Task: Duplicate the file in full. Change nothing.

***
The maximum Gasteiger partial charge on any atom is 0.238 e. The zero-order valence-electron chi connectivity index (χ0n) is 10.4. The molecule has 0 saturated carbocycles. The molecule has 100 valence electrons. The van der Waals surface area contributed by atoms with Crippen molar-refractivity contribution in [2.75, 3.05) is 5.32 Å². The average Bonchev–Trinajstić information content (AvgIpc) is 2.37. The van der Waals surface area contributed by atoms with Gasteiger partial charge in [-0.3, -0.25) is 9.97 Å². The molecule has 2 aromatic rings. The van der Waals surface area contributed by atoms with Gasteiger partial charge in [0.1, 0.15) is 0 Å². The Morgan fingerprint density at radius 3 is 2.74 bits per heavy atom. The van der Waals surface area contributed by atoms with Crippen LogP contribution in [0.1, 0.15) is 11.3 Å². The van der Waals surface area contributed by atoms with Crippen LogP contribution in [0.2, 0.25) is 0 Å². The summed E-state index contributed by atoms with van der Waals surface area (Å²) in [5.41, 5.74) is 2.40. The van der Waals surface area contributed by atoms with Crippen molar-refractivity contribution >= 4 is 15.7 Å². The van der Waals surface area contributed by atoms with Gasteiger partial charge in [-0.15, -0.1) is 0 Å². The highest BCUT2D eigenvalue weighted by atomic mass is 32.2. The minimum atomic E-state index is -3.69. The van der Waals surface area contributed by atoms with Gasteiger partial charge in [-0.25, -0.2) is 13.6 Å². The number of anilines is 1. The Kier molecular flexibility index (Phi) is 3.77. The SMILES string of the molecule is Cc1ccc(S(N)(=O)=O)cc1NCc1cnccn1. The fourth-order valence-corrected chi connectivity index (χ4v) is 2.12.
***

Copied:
The maximum Gasteiger partial charge on any atom is 0.238 e. The zero-order valence-electron chi connectivity index (χ0n) is 10.4. The molecule has 0 saturated carbocycles. The molecule has 100 valence electrons. The van der Waals surface area contributed by atoms with Crippen molar-refractivity contribution in [2.75, 3.05) is 5.32 Å². The average Bonchev–Trinajstić information content (AvgIpc) is 2.37. The van der Waals surface area contributed by atoms with Gasteiger partial charge in [-0.3, -0.25) is 9.97 Å². The molecule has 2 aromatic rings. The van der Waals surface area contributed by atoms with Gasteiger partial charge in [0.1, 0.15) is 0 Å². The Morgan fingerprint density at radius 3 is 2.74 bits per heavy atom. The van der Waals surface area contributed by atoms with Crippen LogP contribution in [0.1, 0.15) is 11.3 Å². The van der Waals surface area contributed by atoms with Crippen LogP contribution in [0.2, 0.25) is 0 Å². The summed E-state index contributed by atoms with van der Waals surface area (Å²) in [5.41, 5.74) is 2.40. The van der Waals surface area contributed by atoms with Crippen molar-refractivity contribution >= 4 is 15.7 Å². The van der Waals surface area contributed by atoms with Gasteiger partial charge in [-0.15, -0.1) is 0 Å². The highest BCUT2D eigenvalue weighted by atomic mass is 32.2. The minimum atomic E-state index is -3.69. The van der Waals surface area contributed by atoms with Gasteiger partial charge in [-0.25, -0.2) is 13.6 Å². The number of anilines is 1. The Kier molecular flexibility index (Phi) is 3.77. The SMILES string of the molecule is Cc1ccc(S(N)(=O)=O)cc1NCc1cnccn1. The fourth-order valence-corrected chi connectivity index (χ4v) is 2.12.